The work of Collaboration for Impact (CFI) includes supporting change initiatives that are bringing changemakers together to align their efforts for greater impact. That means getting the right people in the room with the knowledge, skills, and passion to disrupt the status quo and work for whole of community outcomes. When we’re dealing with complex and adaptive problems that our change efforts focus on, it is the mindsets in the system, as much as the policies, practices and power dynamics, that hold the problem in place.
Take for example the unacceptable rates of domestic and family violence in Australia. Frighteningly, we can all too readily call to mind the statistics on the violence committed against women by partners or former partners. You can triple that fright if you think about the data for First Nations’ women.
As organisations move to make domestic violence (DV) leave available to their employees and the criminal justice system (sometimes arguably) tries to keep pace with community expectations, the statistics aren’t changing. The prevailing mental models that shape attitudes towards women are holding this problem in place.
I was at a workshop in Regional Victoria recently with an impressive group of changemakers. The group of predominantly services and industry representatives moved from ideating how they could get the long term unemployed ready for work, to an ah-ha moment of, “we are the ones who need to get ready!”.
What followed was a series of actions and commitments to scaffolding people into work, changing the bar for recruitment, and ensuring there was a pathway of care for new recruits through their employment journey. What was happening was a shift in mindset from an “us and them” mentality, where the others need to do the heavy lifting of change, to an “all of us together” mindset.
Getting those mindset shifts isn’t easy work. Mindsets are durable and resistant to change: at some point in time mindsets became our deeply held cognitive shortcuts because they served us and helped us make sense of the world. You could argue an “us and them” mentality has helped us recognise threats and find affiliation for reasons of safety.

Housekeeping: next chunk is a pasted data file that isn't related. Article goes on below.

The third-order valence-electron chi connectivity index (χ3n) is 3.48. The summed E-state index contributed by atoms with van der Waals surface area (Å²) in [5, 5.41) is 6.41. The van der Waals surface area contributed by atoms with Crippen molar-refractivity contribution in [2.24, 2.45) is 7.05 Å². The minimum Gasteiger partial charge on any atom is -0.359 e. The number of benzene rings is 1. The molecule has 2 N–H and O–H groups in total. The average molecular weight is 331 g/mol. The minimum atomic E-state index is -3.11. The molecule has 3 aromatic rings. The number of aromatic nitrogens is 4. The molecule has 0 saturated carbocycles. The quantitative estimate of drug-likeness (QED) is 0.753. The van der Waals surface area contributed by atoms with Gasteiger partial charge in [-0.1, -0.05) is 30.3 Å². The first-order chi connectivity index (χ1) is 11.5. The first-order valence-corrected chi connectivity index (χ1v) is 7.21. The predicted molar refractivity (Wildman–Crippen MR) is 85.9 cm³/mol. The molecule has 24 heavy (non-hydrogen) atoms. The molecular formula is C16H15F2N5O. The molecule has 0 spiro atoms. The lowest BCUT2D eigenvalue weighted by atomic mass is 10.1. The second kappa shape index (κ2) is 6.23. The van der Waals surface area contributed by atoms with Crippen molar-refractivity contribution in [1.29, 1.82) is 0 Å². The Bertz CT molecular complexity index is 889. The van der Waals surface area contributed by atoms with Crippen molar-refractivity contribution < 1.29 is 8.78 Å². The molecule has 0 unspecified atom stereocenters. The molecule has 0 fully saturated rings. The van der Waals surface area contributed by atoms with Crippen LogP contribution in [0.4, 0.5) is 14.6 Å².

The first step in shifting mindsets is surfacing them. At Collaboration for Impact’s Backbone Bootcamp – how to get started course, we asked participants to surface the mindsets that get in the way of their collaborative change efforts. Within five minutes the group had created a canvas that was so rich and thick I am still peeling off the layers to make sense of the data!
Using one of the Frameworks Institute’s tools, we asked the question “what do you hear all the time in your change effort that is crazy-making and you wish you’d never hear again”? There were two strong themes that emerged that seem in opposition to one another. The first was that the problem is too big and overwhelming to solve so why bother (a fatalist mindset). The second was that the current system of service delivery works well enough, and the community just needs to change. Or, to put it more bluntly, the community should just let us “fix them”.
Some of the most difficult and productive conversations I have had with people over the years have been around the idea of families and communities being broken. The rationale for our work, our identities as practitioners, and let’s be honest our egos, are sometimes built on this mindset. By seeing our mindsets, rather than seeing with our mindsets, we can start to gain the critical perspectives and insights needed to guide this complex, adaptive, big change work.
Author, Alison Harwood, Collaborative Change Practice Lead, CFI